In their first season in Indianapolis, head coach Frank Reich, left, and offensive coordinator and Jamestown native Nick Sirianni have guided the Colts into the playoffs.,Father Fran, a member of the Chautauqua Sports Hall of Fame, coached Southwestern High School from the mid-1970s to the early 1980s; brother Mike is the head coach at Washington & Jefferson College where he has compiled one of the best winning percentages in the NCAA; and brother Jay coached Southwestern to a pair of New York State Public High School Athletic Association championships in 2008 and 2009.,Once the youngest Sirianni arrived at the University of Mount Union, he played for Larry Kehres, who guided the Purple Raiders to 11 national championships in his career.,Upon his graduation, Sirianni began his climb up the coaching ranks with stops at Mount Union, Indiana University of Pennsylvania, the Kansas Chiefs and the San Diego/Los Angeles Chargers, before joining Reich’s staff in Indianapolis last February.,“One of the reasons I’m in the position I’m in now is because of the successful coaches I’ve been around, starting with growing up in a coach’s house, learning how to coach with my brothers, and then, obviously, playing for the most successful coach in NCAA football history in Larry Kehres,” he told The Post-Journal last October.

Nearly 50 dioceses and religious orders have publicly identified child-molesting priests in the wake of the Pennsylvania report issued in mid-August, and 55 more have announced plans to do the same over the next few months, the AP found.,The Pennsylvania investigation, led by state Attorney General Josh Shapiro, identified nearly 300 “predator priests” dating back seven decades and accused church leaders of covering up for the abuses, in some cases by returning priests to duty after short stays in treatment centers or reassigning them.,In the 16 years between the Boston scandal and the Pennsylvania investigation, only about 30 dioceses around the country had released lists of priests they deemed credibly accused of abuse.,In October, the pope accepted the resignation of Cardinal Donald Wuerl, archbishop of Washington, D.C., after he was accused in the report of mishandling some allegations of abuse against priests and others while bishop of Pittsburgh from 1988 to 2006.,In mid-December, she issued a blistering preliminary report saying a review of church files showed dioceses in Illinois had withheld the names of at least 500 clergy accused of sexually abusing children.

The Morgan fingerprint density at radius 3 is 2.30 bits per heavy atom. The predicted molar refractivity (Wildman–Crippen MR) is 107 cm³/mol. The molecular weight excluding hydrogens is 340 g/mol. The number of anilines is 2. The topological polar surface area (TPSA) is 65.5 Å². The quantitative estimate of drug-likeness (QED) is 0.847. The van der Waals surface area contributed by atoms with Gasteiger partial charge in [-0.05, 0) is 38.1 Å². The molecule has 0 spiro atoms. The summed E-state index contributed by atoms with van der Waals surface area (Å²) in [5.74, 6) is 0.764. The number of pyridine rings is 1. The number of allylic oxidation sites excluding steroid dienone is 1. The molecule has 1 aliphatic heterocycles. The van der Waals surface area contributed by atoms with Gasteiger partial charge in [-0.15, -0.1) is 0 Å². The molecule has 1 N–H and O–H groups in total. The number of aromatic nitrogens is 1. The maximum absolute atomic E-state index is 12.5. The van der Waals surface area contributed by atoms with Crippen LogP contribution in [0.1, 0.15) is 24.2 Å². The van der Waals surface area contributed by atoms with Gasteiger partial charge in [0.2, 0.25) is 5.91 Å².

PHILADELPHIA — Over the past four months, Roman Catholic dioceses across the U.S. have released the names of more than 1,000 priests and others accused of sexually abusing children in an unprecedented public reckoning spurred at least in part by a shocking grand jury investigation in Pennsylvania, an Associated Press review has found.,Nearly 50 dioceses and religious orders have publicly identified child-molesting priests in the wake of the Pennsylvania report issued in mid-August, and 55 more have announced plans to do the same over the next few months, the AP found.,In mid-December, she issued a blistering preliminary report saying a review of church files showed dioceses in Illinois had withheld the names of at least 500 clergy accused of sexually abusing children.,The Pennsylvania investigation , led by Shapiro, identified nearly 300 “predator priests” dating back seven decades and accused church leaders of covering up for the abuses, in some cases by returning priests to duty after short stays in treatment centers or reassigning them.,In the 16 years between the Boston scandal and the Pennsylvania investigation, only about 30 dioceses around the country had released lists of priests they deemed credibly accused of abuse.

On June 13, an emergency text alert advising Wyoming Valley residents to “take shelter now” was sent to area cell phones at 9:55 p.m.

Barely five minutes later, 130 mph winds tore a path of destruction across the Arena Hub Plaza and surrounding commercial areas in Wilkes-Barre Township.,It was like raining in the building,” said Joe Stager, manager at at Barnes & Noble in the Arena Hub Plaza who was closing up for the night with employees Mary Zoltewicz, Patrick Abdalla, Rachel Trojan and Tara Steffon as the storm plowed into the store.,Embattled Wilkes-Barre Police Chief Marcella Lendacky retired in June following the March release of a report by the Pennsylvania Chiefs of Police Association that depicted a department in turmoil, with morale at a low point.,More than 10,000 turned out for the Trump rally, which dwarfed a last-minute Nov. 4 “Pennsylvania Votes Blue” Democratic rally that drew Casey, former Vice-president Joe Biden and other candidates to a cramped corridor at Pittston Area High School on a Sunday night.,On the other hand, Reading-based Boscov’s whose Wilkes-Barre store remains a fixture on the downtown business scene, had a very good year. read more